In 2012, after an election marred by long voting lines and registration snafus, President Obama mentioned in passing during his victory speech that maybe we should do something about those problems. Now the bipartisan voting reform panel that he subsequently created has released a lengthy report offering a range of recommended solutions.

Its prescriptions are very likely to please voting reformers, though they probably will cite areas where the panel could have gone farther. The key recommendations are improved voter registration through online registration and interstate exchange of voter lists, to ensure accuracy and speed the process; expansion of early voting; and improved voting technology.

One of the most important things about the report is that it unabashedly identifies our voting difficulties as a national problem that requires a national solution. “We view the recommendations as broad-based solutions to common problems evident on a national scale,” the report says. “The recommendations in this report are targeted at common problems shared by all or most jurisdictions. For the most part, they are of a size that should fit all.”

The report does discuss some regional variations, but this is a clear declaration of the scope of the problem, and the required scope of the solution. Indeed, the report recommends the creation of a national standard: “no citizen should have to wait more than 30 minutes to vote.”

“Some had eschewed national solutions, or any kinds of efforts to fix these problems, by suggesting they’re so particular and local that they can’t be solved with national policy,” Wendy Weiser, the director of the Democracy Program at the Brennan Center for Justice, tells me. “This sets a national standard for judging our election performance against. Here is a bipartisan group with strong credibility from both parties, strongly putting their thumb on the scale for national solutions.”

Those in the group include the leading elections lawyers from the 2012 Obama and Romney campaigns, Bob Bauer and Benjamin Ginsberg.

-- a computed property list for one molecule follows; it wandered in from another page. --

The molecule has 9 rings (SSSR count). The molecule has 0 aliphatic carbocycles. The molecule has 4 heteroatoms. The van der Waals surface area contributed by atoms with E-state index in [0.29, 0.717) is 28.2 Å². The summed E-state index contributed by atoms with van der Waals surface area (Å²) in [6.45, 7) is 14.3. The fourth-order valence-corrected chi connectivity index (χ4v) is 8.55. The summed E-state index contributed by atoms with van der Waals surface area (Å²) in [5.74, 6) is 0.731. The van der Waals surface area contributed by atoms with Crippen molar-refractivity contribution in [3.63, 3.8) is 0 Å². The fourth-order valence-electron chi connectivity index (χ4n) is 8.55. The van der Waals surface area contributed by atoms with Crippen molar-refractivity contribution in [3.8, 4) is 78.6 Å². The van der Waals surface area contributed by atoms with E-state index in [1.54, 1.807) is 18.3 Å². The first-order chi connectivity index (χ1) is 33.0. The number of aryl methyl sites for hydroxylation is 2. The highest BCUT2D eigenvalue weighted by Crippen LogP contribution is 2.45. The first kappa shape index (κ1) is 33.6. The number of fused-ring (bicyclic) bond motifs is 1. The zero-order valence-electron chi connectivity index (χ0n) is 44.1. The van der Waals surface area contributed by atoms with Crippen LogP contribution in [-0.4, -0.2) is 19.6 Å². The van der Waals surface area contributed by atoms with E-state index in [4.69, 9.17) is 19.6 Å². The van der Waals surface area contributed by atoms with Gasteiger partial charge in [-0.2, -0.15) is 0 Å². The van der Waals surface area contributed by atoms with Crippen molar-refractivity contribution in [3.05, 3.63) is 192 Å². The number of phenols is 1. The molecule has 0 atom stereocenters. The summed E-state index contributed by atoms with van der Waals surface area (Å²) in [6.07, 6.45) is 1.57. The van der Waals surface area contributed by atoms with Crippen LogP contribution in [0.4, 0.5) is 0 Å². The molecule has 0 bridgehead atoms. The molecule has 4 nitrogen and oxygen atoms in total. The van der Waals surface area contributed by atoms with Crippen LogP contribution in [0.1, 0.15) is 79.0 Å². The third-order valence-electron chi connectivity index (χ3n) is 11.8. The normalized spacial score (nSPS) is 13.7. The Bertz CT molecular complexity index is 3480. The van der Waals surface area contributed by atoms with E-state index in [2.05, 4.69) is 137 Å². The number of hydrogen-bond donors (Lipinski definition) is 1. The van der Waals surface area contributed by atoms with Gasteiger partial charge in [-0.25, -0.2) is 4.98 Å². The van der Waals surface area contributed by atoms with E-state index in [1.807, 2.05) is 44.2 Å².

The report prioritizes improving the experience of the voter — or, put another way, the experience of all voters — as a top goal. The question now is, Do both parties want to achieve this?

After all, in setting that as its goal, the report ends up embracing some Democratic solutions. As Jeffrey Toobin points out, early voting and improved voter registration are both top Democratic goals.

The debate over voting reform should be able to get past the partisan arguments we’ve been hearing on the topic. This report’s identification of national problems — and its recommended solutions — go far beyond many of the disputes we’ve been seeing over voter ID. As such, it poses a challenge to Republicans, as Toobin concludes:

The recommendations will test Republicans. If, as many Democrats believe, they simply want to reduce turnout because they have a tendency to win low-turnout elections and lose high-turnout contests, Republicans can ignore or nitpick the recommendations, despite Ginsberg’s impeccable partisan credentials. (I first met both Ginsberg and Bauer when they were on opposite sides of the Florida recount, in 2000.) Or the commission’s work could serve as a model of bipartisan coöperation, with the two sides putting aside their differences in the interest of setting up fairer fights in the future. That, in any event, is today’s fond hope.

Indeed. As Ari Berman recently put it:

Members of Congress face a choice: Do you want to make it easier or harder for people to vote? The question, and answer, is really that simple.